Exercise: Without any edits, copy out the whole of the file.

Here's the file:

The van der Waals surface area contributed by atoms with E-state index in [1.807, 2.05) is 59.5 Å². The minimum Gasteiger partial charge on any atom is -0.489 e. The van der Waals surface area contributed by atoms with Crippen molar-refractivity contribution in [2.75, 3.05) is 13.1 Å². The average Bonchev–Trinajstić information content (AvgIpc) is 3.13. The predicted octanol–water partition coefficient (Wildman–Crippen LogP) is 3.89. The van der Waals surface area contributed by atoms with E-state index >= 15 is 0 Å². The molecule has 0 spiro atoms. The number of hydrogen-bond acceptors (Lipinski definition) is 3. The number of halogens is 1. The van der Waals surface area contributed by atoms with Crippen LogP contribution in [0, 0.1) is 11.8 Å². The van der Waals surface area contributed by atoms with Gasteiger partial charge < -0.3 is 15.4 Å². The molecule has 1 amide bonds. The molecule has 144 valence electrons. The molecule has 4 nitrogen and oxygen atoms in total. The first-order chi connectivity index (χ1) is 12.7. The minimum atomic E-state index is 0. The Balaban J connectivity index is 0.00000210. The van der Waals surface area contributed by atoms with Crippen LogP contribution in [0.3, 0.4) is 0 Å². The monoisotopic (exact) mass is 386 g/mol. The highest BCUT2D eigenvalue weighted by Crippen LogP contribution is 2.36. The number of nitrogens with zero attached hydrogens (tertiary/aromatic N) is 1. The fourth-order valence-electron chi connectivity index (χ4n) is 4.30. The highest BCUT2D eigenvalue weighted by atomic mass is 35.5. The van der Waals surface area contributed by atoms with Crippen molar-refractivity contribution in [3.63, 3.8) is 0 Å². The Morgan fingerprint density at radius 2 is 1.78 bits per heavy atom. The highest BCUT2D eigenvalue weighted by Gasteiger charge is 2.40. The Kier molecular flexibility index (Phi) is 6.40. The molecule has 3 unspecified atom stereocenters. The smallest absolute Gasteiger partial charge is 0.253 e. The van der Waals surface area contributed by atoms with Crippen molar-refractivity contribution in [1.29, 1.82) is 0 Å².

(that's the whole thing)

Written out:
The van der Waals surface area contributed by atoms with E-state index in [1.807, 2.05) is 59.5 Å². The minimum Gasteiger partial charge on any atom is -0.489 e. The van der Waals surface area contributed by atoms with Crippen molar-refractivity contribution in [2.75, 3.05) is 13.1 Å². The average Bonchev–Trinajstić information content (AvgIpc) is 3.13. The predicted octanol–water partition coefficient (Wildman–Crippen LogP) is 3.89. The van der Waals surface area contributed by atoms with E-state index >= 15 is 0 Å². The molecule has 0 spiro atoms. The number of hydrogen-bond acceptors (Lipinski definition) is 3. The number of halogens is 1. The van der Waals surface area contributed by atoms with Crippen LogP contribution in [0, 0.1) is 11.8 Å². The van der Waals surface area contributed by atoms with Gasteiger partial charge < -0.3 is 15.4 Å². The molecule has 1 amide bonds. The molecule has 144 valence electrons. The molecule has 4 nitrogen and oxygen atoms in total. The first-order chi connectivity index (χ1) is 12.7. The minimum atomic E-state index is 0. The Balaban J connectivity index is 0.00000210. The van der Waals surface area contributed by atoms with Crippen LogP contribution in [0.3, 0.4) is 0 Å². The monoisotopic (exact) mass is 386 g/mol. The highest BCUT2D eigenvalue weighted by Crippen LogP contribution is 2.36. The number of nitrogens with zero attached hydrogens (tertiary/aromatic N) is 1. The fourth-order valence-electron chi connectivity index (χ4n) is 4.30. The highest BCUT2D eigenvalue weighted by atomic mass is 35.5. The van der Waals surface area contributed by atoms with Crippen molar-refractivity contribution in [3.63, 3.8) is 0 Å². The Morgan fingerprint density at radius 2 is 1.78 bits per heavy atom. The highest BCUT2D eigenvalue weighted by Gasteiger charge is 2.40. The Kier molecular flexibility index (Phi) is 6.40. The molecule has 3 unspecified atom stereocenters. The smallest absolute Gasteiger partial charge is 0.253 e. The van der Waals surface area contributed by atoms with Crippen molar-refractivity contribution in [1.29, 1.82) is 0 Å².